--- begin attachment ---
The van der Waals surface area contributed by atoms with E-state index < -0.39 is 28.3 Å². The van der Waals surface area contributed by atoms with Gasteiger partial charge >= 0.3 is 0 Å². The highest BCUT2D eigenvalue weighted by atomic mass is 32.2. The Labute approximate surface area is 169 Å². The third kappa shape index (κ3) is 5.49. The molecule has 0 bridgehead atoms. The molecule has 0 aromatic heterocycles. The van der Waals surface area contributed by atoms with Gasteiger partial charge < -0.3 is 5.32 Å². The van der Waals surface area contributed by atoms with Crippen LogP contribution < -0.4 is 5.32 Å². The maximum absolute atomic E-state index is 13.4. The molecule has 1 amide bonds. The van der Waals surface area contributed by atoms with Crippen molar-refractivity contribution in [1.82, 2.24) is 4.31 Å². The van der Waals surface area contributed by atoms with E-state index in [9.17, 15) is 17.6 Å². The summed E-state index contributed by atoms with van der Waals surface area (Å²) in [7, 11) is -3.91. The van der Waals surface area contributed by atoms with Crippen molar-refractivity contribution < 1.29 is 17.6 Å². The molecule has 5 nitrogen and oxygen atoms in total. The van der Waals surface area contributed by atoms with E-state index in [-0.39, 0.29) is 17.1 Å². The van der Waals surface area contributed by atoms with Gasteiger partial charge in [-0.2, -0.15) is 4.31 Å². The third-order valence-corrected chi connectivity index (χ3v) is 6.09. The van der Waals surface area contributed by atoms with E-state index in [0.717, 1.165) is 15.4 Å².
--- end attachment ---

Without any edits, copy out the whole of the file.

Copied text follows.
The van der Waals surface area contributed by atoms with E-state index < -0.39 is 28.3 Å². The van der Waals surface area contributed by atoms with Gasteiger partial charge >= 0.3 is 0 Å². The highest BCUT2D eigenvalue weighted by atomic mass is 32.2. The Labute approximate surface area is 169 Å². The third kappa shape index (κ3) is 5.49. The molecule has 0 bridgehead atoms. The molecule has 0 aromatic heterocycles. The van der Waals surface area contributed by atoms with Gasteiger partial charge < -0.3 is 5.32 Å². The van der Waals surface area contributed by atoms with Crippen LogP contribution < -0.4 is 5.32 Å². The maximum absolute atomic E-state index is 13.4. The molecule has 1 amide bonds. The van der Waals surface area contributed by atoms with Crippen molar-refractivity contribution in [1.82, 2.24) is 4.31 Å². The van der Waals surface area contributed by atoms with E-state index in [9.17, 15) is 17.6 Å². The summed E-state index contributed by atoms with van der Waals surface area (Å²) in [7, 11) is -3.91. The van der Waals surface area contributed by atoms with Crippen molar-refractivity contribution < 1.29 is 17.6 Å². The molecule has 5 nitrogen and oxygen atoms in total. The van der Waals surface area contributed by atoms with E-state index in [-0.39, 0.29) is 17.1 Å². The van der Waals surface area contributed by atoms with Gasteiger partial charge in [-0.2, -0.15) is 4.31 Å². The third-order valence-corrected chi connectivity index (χ3v) is 6.09. The van der Waals surface area contributed by atoms with E-state index in [0.717, 1.165) is 15.4 Å².